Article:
With six kids, two dogs, and a cat, there is always a lot going on in the Carpenter household. Add in the challenges that winter brings and it’s a wonder they’re able to manage the chaos. But they do—and quite well.
Chad and Allison Carpenter met at the University of Nebraska in Lincoln. The pair married in 2003 and moved to Rapid City a couple of years later; Allison is a South Dakota native, and Chad wanted to live someplace where he could take advantage of his passion for mountain biking. The Black Hills fit the bill perfectly. After graduating from dental school, Chad purchased the practice of Dr. Tom Udager, who was retiring, and opened Carpenter Dental in Rapid City. Allison earned a Fine Arts degree in Individualized Studies in Biology & Art before turning her attention to nursing. After graduating with a BSN, she took a job as an OR Circulating Nurse at Black Hills Surgery Center. Nowadays, she spends most of her time caring for the couple’s children: Elaina (13), Jack (10), Nicholas (9), Henry (7), George (5), and Evelyn (19 mos.). Make no mistake about it; that’s a full-time job in itself.
Like all families, the winter months can be chaotic for the Carpenters. Between preparing for the holidays, winter break, snow days, and extracurricular activities, managing such a large household requires time, energy, and patience. But Allison and Chad have a few tricks up their sleeves.
“Kids can be incredibly creative. Give them the time and space and a few tools and they can come up with great entertainment on their own,” Allison says. “Sometimes I will catch myself trying to find something to keep them entertained and that can start to get exhausting, especially on long breaks from school. The kids may complain that they’re bored, but a few minutes later, if I stay out of their way, they’ll come up with something really great on their own. Those creative activities oftentimes end up being the most rewarding for them.”
Chad acknowledges that having a lot of space helps. Not only are there plenty of nooks and crannies to explore inside—including a wallpapered hideout beneath the stairs that would appeal to Harry Potter—there’s a lot to do outdoors, as well. A fire pit on their property allows them to build campfires, even in the winter months. If the weather is simply too cold and snowy, there’s an art studio above the barn adjacent to their house. The kids retreat there to paint, work on arts and crafts projects, play cards, listen to music, or play with Hot Wheels—there’s a whole station set up for the miniature cars. Elaina is often the ringleader, encouraging her younger siblings to join in fun activities when boredom begins to set in.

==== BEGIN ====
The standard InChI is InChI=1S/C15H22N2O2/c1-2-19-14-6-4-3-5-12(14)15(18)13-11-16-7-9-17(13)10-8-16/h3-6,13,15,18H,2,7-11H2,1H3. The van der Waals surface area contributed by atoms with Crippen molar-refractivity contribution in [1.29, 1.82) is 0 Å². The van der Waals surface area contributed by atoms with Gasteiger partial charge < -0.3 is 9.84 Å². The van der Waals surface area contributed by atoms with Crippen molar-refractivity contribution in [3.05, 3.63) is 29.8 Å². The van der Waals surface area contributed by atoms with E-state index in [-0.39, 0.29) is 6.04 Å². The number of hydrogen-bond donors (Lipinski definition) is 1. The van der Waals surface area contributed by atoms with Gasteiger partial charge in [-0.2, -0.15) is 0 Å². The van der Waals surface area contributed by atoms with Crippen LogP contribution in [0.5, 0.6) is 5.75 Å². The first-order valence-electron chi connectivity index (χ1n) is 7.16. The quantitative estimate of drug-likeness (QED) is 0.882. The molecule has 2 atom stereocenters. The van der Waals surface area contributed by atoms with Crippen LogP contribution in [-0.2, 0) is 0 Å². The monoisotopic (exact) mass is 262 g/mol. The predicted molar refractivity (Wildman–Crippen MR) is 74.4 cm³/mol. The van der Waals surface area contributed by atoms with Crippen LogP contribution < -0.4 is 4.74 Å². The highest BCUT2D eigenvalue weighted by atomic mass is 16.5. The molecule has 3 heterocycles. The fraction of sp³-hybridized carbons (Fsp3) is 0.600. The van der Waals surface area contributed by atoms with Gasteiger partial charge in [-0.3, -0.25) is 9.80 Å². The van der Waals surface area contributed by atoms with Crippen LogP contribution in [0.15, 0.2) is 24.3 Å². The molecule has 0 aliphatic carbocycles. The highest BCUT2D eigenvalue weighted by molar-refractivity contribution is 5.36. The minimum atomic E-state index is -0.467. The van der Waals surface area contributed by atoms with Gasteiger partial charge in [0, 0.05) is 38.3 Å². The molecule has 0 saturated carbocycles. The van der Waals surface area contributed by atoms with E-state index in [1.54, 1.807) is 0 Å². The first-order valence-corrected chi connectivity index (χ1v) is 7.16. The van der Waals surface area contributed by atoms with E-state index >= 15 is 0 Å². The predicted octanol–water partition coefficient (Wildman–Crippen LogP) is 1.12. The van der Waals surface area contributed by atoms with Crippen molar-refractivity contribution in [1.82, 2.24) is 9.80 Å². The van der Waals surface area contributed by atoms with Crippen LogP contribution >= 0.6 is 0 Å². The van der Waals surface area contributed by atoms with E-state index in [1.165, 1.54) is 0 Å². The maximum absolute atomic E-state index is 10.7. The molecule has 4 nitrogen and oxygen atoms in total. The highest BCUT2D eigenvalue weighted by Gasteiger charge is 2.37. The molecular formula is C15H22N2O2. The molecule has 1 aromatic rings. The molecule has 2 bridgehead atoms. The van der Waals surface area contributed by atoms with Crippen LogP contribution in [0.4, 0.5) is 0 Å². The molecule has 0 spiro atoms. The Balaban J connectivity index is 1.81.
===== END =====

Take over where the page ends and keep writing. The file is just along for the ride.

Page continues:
Family time takes precedence in the Carpenter household. “I’ve re-prioritized my life,” Chad says. “The things that used to be important to me, such as competitive bike racing, just aren’t anymore. I’ve made a commitment to be home with the kids as much as possible. When you’re together, you can really impact their upbringing.” Traditions are an important part of the holiday season; the family enjoys carving pumpkins, decorating for Christmas, and baking cookies. Lots of cookies.
This doesn’t mean Chad and Allison never get time to themselves. They try to schedule a date night once a month, even if that means simply heading down to the basement, closing the door, pouring themselves a drink, and talking.
One thing that separates the Carpenters from many other families is the lack of organized activities such as sports, and that is by design. “Don’t feel pressured to have your kids in too many activities,” Chad advises. “We have time to be spontaneous because we aren’t tied down with activities.” That spontaneity might involve a trip to WaTiki Indoor Waterpark or Evan’s Plunge, a Rush hockey game, ice skating at Main Street Square, a getaway to Deadwood, or simply catching a movie. There’s boating and fishing in the summer months, skiing and pheasant hunting in the winter. The Carpenters aren’t completely against structured activities; Elaina plays tennis, Jack is in a running club, and all the kids have piano lessons. But at the end of the day, there’s much less stress without a full calendar.
Allison has some advice for parents worried about keeping their kids occupied during the hectic winter months. “Go with the flow,” she says. “It’s the only way to maintain sanity. Don’t get worked up about chaos. It’s inevitable.”